Although most finches eat seeds, some feed on insects and berries. The honeycreepers of Hawaii show a great deal of adaptive radiation to exploit different food sources. Some have lost the short, thick bill typical of finches and instead have a long, thin bill for feeding on nectar from flowers. 

Many finches show sexual dimorphism, with males more brightly coloured than females. Red and yellow colouration in males is common, while females are usually brown or green. 

Photo: Cochabamba mountain-finch (Compsospiza garleppi) by Diego R. Méndez Mojica. 

dendroica:

Silver-cheeked and Unique: Santa Marta Brush-Finch

The Santa Marta Brush-Finch is only found in the isolated Santa Marta mountain range of northern Colombia, the highest coastal mountain range in the world. This range, isolated from the Andes, is also one of the most endemic-rich regions of South America, with nearly 50 endemic bird species. Although smaller than the state of Connecticut, the Santa Marta range contains more than 630 resident bird species—more than the continental United States!

This brush-finch has a unique facial pattern, with an all-black head and contrasting silvery-grey cheek patch, set off by reddish eyes. They tend to forage at or below eye level, as is typical of brush-finches.

Although the Santa Marta Brush-Finch has a very small range, it is common within it. “These attractive brush-finches are actually quite common locally at the El Dorado Reserve, and can easily be seen feeding in open and brushy areas in the garden and along the road,” said Benjamin Skolnik, Conservation Projects Specialist at ABC.

Unfortunately, the Santa Marta range has suffered severe habitat loss and degradation due to uncontrolled colonization, since it is just 12 miles from the rapidly growing coastal city of Santa Marta. ABC and Colombian partner Fundación ProAves first protected land here with the creation of the El Dorado Reserve in 2006, and has continued to add to the reserve as opportunities have arisen.

ABC is gathering with over a dozen partner groups at the El Dorado Reserve during the first week of April 2014 for a workshop on reforestation and other sustainability themes such as ecotourism.

Other bird species endemic to the Santa Marta mountain range are protected at El Dorado, including the Santa Marta Parakeet, Santa Marta Bush-Tyrant, Santa Marta Mountain-Tanager, Santa Marta Antpitta, and Santa Marta Sabrewing, documented here in 2010 for the first time in 60 years.

ABC partners protect other brush-finch species and subspecies, including the critically endangered Pale-headed Brush-Finch, in southern Ecuador and the Yariguíes Brush-Finch, discovered in 2006 and now protected in a national park adjoining the Cerulean Warbler Reserve of central Colombia.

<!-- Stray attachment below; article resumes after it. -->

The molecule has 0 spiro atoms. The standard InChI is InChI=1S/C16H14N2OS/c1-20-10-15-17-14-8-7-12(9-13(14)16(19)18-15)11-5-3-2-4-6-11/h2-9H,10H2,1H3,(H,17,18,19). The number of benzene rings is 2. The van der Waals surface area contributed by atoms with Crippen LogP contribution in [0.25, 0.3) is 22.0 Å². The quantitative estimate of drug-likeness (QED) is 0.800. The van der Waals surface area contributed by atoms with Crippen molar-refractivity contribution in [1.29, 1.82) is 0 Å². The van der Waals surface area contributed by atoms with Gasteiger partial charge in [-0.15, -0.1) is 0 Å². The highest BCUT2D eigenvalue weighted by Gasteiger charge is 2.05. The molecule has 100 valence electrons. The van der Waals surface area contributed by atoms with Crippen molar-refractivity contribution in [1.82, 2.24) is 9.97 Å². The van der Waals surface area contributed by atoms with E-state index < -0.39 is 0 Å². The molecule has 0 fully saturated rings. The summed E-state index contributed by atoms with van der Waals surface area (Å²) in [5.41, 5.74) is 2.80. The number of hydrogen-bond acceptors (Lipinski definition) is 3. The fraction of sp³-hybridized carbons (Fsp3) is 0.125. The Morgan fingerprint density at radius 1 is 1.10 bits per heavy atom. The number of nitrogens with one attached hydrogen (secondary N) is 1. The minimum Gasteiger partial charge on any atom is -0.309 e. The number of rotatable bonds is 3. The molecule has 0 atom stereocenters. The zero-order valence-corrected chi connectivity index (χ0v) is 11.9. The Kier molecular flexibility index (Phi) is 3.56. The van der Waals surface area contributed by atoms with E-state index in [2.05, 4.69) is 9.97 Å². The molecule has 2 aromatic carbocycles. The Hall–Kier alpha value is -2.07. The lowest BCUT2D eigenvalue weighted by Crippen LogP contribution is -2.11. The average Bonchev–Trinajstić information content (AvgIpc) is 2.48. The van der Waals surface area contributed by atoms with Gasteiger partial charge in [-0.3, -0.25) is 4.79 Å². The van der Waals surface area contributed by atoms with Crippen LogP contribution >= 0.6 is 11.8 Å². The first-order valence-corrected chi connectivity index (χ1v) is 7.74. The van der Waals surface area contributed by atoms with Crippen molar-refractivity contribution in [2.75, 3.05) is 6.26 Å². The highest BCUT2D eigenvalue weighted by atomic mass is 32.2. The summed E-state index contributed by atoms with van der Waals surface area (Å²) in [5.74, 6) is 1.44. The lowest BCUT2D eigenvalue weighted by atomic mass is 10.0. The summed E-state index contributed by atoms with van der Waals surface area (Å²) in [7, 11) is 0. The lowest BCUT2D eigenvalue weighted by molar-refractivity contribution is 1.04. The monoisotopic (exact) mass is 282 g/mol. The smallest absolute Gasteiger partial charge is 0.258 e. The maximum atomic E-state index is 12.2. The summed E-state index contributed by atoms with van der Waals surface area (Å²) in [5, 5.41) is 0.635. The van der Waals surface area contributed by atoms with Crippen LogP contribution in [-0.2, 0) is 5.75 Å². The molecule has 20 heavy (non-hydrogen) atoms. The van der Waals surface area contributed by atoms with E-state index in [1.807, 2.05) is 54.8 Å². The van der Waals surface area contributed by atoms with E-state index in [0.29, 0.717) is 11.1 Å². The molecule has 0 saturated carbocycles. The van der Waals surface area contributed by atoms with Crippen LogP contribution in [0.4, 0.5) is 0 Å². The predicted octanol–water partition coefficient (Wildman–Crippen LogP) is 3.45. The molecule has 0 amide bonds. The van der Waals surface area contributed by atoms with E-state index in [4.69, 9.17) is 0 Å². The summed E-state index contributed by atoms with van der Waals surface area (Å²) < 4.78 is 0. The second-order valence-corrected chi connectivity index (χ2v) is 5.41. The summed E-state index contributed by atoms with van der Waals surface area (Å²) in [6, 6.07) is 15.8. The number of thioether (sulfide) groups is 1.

Hi everyone! This week’s endangered species will be: Finches!
Photo: Yellow-headed brush-finch (Atlapetes flaviceps) from Fundación ProAves. 

Hi everyone! This week’s endangered species will be: Finches!

Photo: Yellow-headed brush-finch (Atlapetes flaviceps) from Fundación ProAves

Proboscis monkey (Nasalis larvatus)
Endangered on the IUCN Red List.
Nasalis larvatus is endemic to Borneo, and adult males are identified by an extremely long nose. There is a great deal of sexual dimorphism in this species, and as well as having a long nose, males can be twice as large as females and have a bright red penis and black scrotum. Both males and females even have slightly webbed feet, and are excellent swimmers. Related females live together with a dominant male, while young males live in bachelor groups. 
Deforestation for palm oil plantations and timber have destroyed much of the forest habitat of N. larvatus. This species is sometimes also hunted, and are easy caught as groups sometimes gather near water. 
International trade of N. larvatus is banned under Appendix I of CITES. Several protected areas include populations, but they are isolated and therefore vulnerable to extinction. 
Photo: David Dennis on Wikipedia.

Proboscis monkey (Nasalis larvatus)

Endangered on the IUCN Red List.

Nasalis larvatus is endemic to Borneo, and adult males are identified by an extremely long nose. There is a great deal of sexual dimorphism in this species, and as well as having a long nose, males can be twice as large as females and have a bright red penis and black scrotum. Both males and females even have slightly webbed feet, and are excellent swimmers. Related females live together with a dominant male, while young males live in bachelor groups. 

Deforestation for palm oil plantations and timber have destroyed much of the forest habitat of N. larvatus. This species is sometimes also hunted, and are easy caught as groups sometimes gather near water. 

International trade of N. larvatus is banned under Appendix I of CITES. Several protected areas include populations, but they are isolated and therefore vulnerable to extinction. 

Photo: David Dennis on Wikipedia.

Caquetá titi monkey (Callicebus caquetensis)
Critically Endangered on the IUCN Red List.